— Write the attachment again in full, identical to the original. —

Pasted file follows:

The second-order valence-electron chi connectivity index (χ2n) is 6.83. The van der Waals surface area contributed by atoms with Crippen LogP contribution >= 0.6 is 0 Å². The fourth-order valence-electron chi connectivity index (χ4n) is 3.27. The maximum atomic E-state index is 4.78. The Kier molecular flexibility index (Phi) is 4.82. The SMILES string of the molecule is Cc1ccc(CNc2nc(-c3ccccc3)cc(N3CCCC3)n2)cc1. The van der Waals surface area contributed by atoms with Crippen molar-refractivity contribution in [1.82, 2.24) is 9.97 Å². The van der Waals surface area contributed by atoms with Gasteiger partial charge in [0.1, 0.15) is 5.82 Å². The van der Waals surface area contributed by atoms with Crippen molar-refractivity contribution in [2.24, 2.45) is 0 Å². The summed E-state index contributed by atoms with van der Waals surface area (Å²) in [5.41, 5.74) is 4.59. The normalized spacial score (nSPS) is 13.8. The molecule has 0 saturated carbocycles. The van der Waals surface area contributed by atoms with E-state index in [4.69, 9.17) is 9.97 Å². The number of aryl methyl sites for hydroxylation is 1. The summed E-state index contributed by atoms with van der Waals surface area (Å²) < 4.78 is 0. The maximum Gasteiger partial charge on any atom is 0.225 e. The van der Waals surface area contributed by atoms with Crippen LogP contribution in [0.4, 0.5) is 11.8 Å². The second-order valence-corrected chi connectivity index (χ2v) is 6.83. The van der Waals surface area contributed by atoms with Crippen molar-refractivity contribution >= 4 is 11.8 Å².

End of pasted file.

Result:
The second-order valence-electron chi connectivity index (χ2n) is 6.83. The van der Waals surface area contributed by atoms with Crippen LogP contribution >= 0.6 is 0 Å². The fourth-order valence-electron chi connectivity index (χ4n) is 3.27. The maximum atomic E-state index is 4.78. The Kier molecular flexibility index (Phi) is 4.82. The SMILES string of the molecule is Cc1ccc(CNc2nc(-c3ccccc3)cc(N3CCCC3)n2)cc1. The van der Waals surface area contributed by atoms with Crippen molar-refractivity contribution in [1.82, 2.24) is 9.97 Å². The van der Waals surface area contributed by atoms with Gasteiger partial charge in [0.1, 0.15) is 5.82 Å². The van der Waals surface area contributed by atoms with Crippen molar-refractivity contribution in [2.24, 2.45) is 0 Å². The summed E-state index contributed by atoms with van der Waals surface area (Å²) in [5.41, 5.74) is 4.59. The normalized spacial score (nSPS) is 13.8. The molecule has 0 saturated carbocycles. The van der Waals surface area contributed by atoms with E-state index in [4.69, 9.17) is 9.97 Å². The number of aryl methyl sites for hydroxylation is 1. The summed E-state index contributed by atoms with van der Waals surface area (Å²) < 4.78 is 0. The maximum Gasteiger partial charge on any atom is 0.225 e. The van der Waals surface area contributed by atoms with Crippen LogP contribution in [0.4, 0.5) is 11.8 Å². The second-order valence-corrected chi connectivity index (χ2v) is 6.83. The van der Waals surface area contributed by atoms with Crippen molar-refractivity contribution >= 4 is 11.8 Å².